Last Friday, I listed some of my favourite art materials to help children express themselves and emotionally regulate through artistic creation, and one of them was block crayons. As many of you could have guessed, our block crayons are homemade.
Ella is surprisingly good at not breaking her crayons… I am actually the culprit behind many of our broken crayons. I have no idea why, but whenever I engage with crayons, I break them. Ella has actually started selecting colours for me to avoid having me breaking her favourites.
I started collecting our broken crayon bits, but also purchased a few packs when they were on an amazing sale with the intention of making block crayons. The packs of 24 crayons were on sale for 50cents to $1 at the beginning of the “normal” school year. I meant to compare the results of the Crayola and Prang crayons, but we ended up needing to mix the crayon bits, but both appear to have performed equally well, so I would just buy whatever’s on sale or use what you have.
The most tedious part was peeling the crayons. If you have a toddler or preschooler who loves peeling labels, this is the job for her! Unfortunately for me, Ella is not one such toddler, and she quickly abandoned this work to test out our crayons. The process went much quicker once I started using an Exacto knife to cut through the label…
We broke up all of the crayons and sorted them together in two silicone baking molds. The heart-shaped crayons were made with a silicone muffin tray purchased from a dollar store, and the brown square mold is a Wilton Brownie Square mold.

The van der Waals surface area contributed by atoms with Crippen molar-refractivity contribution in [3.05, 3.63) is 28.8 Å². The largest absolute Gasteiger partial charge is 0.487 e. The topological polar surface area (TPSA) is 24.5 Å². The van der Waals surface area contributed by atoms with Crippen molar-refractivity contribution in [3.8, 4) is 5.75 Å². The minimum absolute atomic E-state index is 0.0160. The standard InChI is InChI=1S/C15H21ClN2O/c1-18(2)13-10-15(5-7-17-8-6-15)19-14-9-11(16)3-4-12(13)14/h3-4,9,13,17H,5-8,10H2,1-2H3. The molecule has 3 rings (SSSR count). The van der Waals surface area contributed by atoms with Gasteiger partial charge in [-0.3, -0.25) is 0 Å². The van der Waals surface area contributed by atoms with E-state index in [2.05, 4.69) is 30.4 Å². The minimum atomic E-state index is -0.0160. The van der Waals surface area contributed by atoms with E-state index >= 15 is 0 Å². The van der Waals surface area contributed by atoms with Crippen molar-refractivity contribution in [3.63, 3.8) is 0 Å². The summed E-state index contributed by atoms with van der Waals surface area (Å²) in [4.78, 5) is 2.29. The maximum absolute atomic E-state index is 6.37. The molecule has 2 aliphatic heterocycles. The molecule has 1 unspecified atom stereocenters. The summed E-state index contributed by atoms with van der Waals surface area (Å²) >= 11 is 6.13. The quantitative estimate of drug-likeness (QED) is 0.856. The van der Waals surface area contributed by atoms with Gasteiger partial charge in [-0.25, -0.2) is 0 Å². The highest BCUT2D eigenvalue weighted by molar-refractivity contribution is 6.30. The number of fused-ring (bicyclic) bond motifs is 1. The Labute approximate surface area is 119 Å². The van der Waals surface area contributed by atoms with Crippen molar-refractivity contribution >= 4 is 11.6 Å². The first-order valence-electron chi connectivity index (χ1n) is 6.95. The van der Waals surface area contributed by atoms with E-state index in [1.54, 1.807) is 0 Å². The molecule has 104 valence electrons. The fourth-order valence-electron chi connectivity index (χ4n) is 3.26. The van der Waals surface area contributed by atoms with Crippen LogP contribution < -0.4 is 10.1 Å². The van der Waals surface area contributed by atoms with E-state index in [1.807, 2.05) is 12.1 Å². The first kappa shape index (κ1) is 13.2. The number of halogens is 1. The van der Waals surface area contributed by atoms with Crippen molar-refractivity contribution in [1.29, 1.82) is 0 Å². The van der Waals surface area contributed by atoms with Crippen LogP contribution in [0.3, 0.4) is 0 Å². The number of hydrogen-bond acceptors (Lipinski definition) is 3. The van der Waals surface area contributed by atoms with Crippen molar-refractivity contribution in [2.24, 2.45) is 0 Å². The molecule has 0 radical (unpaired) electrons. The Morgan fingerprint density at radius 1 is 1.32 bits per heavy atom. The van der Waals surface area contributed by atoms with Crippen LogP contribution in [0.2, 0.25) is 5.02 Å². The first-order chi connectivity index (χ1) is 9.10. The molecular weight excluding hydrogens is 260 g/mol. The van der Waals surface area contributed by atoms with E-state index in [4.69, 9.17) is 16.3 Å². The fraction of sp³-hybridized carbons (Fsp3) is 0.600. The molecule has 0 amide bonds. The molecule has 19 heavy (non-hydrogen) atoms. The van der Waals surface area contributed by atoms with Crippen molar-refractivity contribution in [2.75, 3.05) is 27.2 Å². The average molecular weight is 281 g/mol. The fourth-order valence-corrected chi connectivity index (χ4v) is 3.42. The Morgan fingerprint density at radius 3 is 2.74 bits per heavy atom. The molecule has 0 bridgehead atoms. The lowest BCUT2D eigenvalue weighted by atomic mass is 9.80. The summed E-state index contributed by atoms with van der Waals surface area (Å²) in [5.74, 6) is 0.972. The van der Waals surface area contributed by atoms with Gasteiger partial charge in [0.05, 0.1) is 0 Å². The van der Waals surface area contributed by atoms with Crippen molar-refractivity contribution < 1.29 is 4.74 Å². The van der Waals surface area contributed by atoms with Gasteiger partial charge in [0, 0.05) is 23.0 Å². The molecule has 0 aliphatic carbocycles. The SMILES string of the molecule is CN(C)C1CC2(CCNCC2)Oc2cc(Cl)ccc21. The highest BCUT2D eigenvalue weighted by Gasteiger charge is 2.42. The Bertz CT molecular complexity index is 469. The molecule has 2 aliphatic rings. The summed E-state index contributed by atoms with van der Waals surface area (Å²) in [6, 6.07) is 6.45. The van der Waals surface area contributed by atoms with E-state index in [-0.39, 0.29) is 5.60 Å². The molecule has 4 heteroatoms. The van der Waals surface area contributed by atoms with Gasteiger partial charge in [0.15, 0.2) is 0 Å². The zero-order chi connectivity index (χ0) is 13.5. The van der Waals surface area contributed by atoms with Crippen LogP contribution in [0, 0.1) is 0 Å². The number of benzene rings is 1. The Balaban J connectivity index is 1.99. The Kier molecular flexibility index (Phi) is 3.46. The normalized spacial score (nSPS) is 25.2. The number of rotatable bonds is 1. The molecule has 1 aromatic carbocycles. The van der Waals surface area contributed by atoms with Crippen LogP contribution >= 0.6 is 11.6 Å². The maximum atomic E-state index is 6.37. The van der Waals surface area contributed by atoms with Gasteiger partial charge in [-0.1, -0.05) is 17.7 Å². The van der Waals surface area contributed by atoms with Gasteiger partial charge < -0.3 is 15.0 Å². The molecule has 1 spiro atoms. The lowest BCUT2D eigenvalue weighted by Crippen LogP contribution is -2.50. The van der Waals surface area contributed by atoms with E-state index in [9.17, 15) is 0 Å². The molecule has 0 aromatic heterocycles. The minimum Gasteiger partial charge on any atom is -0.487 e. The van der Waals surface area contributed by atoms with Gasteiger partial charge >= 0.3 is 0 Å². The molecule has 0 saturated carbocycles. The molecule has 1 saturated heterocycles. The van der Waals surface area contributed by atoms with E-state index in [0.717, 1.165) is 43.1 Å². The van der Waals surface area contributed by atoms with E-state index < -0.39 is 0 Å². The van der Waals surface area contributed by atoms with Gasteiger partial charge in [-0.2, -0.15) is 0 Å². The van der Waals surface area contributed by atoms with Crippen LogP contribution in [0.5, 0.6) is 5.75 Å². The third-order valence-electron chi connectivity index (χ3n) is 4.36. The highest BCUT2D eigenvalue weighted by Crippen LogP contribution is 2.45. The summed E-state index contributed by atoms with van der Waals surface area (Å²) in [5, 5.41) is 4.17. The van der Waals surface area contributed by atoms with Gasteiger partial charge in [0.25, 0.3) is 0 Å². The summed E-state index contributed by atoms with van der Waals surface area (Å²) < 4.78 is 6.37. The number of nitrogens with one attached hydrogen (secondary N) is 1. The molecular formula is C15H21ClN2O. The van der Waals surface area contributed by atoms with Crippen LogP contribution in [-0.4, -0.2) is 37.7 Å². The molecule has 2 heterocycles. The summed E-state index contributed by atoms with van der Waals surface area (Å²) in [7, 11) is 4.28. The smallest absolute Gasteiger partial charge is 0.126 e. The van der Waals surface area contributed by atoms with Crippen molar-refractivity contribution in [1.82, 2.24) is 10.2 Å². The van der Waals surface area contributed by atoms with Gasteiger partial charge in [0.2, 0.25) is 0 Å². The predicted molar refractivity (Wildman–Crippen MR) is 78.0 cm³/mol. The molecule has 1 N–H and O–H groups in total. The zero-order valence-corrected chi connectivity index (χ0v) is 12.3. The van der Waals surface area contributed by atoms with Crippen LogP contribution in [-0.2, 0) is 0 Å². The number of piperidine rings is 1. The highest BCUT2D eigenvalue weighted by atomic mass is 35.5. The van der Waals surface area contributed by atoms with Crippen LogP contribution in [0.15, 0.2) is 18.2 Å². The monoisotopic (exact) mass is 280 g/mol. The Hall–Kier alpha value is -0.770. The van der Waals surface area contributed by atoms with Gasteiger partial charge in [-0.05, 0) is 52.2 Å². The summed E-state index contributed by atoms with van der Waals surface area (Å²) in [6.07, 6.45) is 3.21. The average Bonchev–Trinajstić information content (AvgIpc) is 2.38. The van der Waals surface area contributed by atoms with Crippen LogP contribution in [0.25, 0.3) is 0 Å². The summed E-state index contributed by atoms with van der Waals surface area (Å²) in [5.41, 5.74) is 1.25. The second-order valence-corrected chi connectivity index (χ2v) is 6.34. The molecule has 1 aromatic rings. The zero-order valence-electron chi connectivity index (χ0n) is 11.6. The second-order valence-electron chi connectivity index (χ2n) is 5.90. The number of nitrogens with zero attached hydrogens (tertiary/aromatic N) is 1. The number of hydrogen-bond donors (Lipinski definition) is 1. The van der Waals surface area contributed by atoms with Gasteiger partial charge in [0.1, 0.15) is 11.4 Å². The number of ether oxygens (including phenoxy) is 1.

We then baked them at 350degrees Fahrenheit for 10 minutes (or until completely melted). They set quickly, maybe an additional 10 minutes, but I would let them cool completely before removing them to avoid breakage.
Our block crayons have held up surprisingly well and are a big hit with Ella’s friends, especially those who are a bit younger, but they are preferable to stick crayons when doing things like leaf rubbings or trying to fill up a page quickly. Ella has recently (a month or so) transitioned to the pincher grip with her drawings, so I think she may not like the sensory input of having a block crayon against her palm at this developmental phase. I actually think it would be beneficial to use them to transition between fist holding and pincher grip if a child’s fingers were long enough to securely position them, and I hold that they are a better material than stick crayons during times of upset as they pose less risk of breaking and frustrating the child and are able to create soft sweeping images quickly.
We made 24 block crayons and 6 heart-shaped crayons with less than four packs of crayons. There were several crayons left over, mostly in colours that didn’t really match the others or in colours that we had too many of — I was really disappointed in how few pink crayons were included!
Total cost for this DIY was $3.
Which DIY art material would you like to see next?